3 years ago

The story of the barcode follows the trends of so many inventions and innovations before it. It includes lofty goals and disappointments, triumphs and setbacks. Here’s a brief history of the barcode.

Earliest Patent

As far back as the 1940s, it was common knowledge that supermarkets needed a more elegant, efficient method for inventory management and tracking customer purchases. Two students from Drexel University, named Bernard Silver and Norman J. Woodland, created the original barcode. It had a bullseye design. They made it in 1948 before receiving a patent in 1952. However, the idea wasn’t practical and didn’t get very far because of the subpar technology back then.

First Practical Model

In our brief history of the barcode, we must look at the moment when this technology saw its first practical implementation, which was in the 60s. With sponsorship from the Association of American Railroads and the company Sylvania handling production, the KarTrak ACI (Automatic Car Identification) system was a success.

The inventor and MIT graduate, David J. Collins, designed this method to help railroads track their cars. The system utilized a stack of orange and blue stripes encoded with distinctive car numbers and ownership details. People fascinated by how barcodes work could mark this as the beginning of their use.

Collins had the horizontal stripes stacked vertically on the side of the boxcar. A reader about as big as a small vehicle would go off whenever the car approached, shining a light against the code. The sensor would read the reflection and send it to a central computer.

KarTrak only lasted about three years, however. People abandoned it for several reasons, but primarily because of a lack of accuracy and the high cost of computers.

Introduction of Lasers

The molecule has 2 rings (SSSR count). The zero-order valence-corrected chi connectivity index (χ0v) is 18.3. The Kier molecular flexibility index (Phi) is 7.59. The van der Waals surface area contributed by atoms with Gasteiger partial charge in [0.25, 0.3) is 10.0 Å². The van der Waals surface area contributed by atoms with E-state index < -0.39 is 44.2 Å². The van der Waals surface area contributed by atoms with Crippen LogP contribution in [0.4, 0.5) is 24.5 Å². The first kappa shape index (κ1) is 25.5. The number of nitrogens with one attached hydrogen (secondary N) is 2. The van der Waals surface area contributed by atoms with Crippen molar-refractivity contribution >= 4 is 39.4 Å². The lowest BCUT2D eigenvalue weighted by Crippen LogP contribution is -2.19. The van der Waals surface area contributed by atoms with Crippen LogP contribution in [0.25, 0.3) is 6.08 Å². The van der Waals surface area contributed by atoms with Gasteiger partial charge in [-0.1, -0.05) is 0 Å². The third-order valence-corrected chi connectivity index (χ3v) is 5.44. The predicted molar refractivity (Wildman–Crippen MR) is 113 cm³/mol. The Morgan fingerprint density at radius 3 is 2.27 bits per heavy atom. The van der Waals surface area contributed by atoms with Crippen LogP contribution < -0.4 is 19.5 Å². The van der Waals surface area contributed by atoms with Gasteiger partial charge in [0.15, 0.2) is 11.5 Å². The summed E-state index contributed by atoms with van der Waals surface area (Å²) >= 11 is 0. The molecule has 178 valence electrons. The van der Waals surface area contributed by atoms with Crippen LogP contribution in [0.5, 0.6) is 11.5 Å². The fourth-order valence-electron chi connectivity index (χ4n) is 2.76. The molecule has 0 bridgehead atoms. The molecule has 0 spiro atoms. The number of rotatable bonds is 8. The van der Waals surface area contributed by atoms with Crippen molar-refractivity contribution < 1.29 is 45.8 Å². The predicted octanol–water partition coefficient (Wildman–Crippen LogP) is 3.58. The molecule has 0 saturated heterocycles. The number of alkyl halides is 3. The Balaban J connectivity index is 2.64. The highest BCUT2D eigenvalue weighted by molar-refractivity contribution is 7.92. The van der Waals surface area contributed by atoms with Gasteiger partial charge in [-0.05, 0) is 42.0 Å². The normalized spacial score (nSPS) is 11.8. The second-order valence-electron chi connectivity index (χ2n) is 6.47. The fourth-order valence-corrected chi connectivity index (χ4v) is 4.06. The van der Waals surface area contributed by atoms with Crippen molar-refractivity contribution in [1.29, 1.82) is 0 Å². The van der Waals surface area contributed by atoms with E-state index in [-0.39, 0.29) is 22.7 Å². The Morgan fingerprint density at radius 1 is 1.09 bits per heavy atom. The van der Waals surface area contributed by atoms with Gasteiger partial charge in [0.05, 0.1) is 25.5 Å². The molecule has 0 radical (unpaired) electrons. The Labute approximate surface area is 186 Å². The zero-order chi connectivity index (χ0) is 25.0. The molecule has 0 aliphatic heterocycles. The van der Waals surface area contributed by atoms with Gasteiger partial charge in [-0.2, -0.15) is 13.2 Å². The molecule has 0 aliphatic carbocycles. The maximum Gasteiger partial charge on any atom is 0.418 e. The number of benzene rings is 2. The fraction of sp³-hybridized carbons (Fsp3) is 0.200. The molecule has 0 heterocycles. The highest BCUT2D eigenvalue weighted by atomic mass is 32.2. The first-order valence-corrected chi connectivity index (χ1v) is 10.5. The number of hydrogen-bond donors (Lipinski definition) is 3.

Collins grew more irritated at Sylvania. Despite the early success of the KarTrak, he was angry that the company would not pursue other barcode technology markets. He formed Computer Identics Corporation and got to work on a new, more efficient way to track items.

Recognizing that the light bulbs were inefficient and dated, he experimented with lasers, which he found could scan rapidly from many different angles. He brought the laser design to General Motors, who took it on for their plant in Pontiac, Michigan. They used the system to track car axles as they manufactured them. It was a huge success.

Competition for the Supermarket

From the very beginning of the barcode’s development, the goal was always to get the technology into supermarkets. During the 1970s, a competition for supermarkets between IBM and RCA picked up. Both of the tech giants vied for their own designs to emerge dominant.

RCA pushed forward a bullseye barcode design, while IBM, who had hired the inventor Norman J. Woodland, went with vertical lines. Ultimately, IBM’s code won, primarily because the lines did not smear when printed. In 1974, the first item underwent scanning in a grocery store in Troy, Ohio. It was a 10-pack of Wrigley’s Fruit gum, which you can now find on display at the Smithsonian Museum, along with its receipt.

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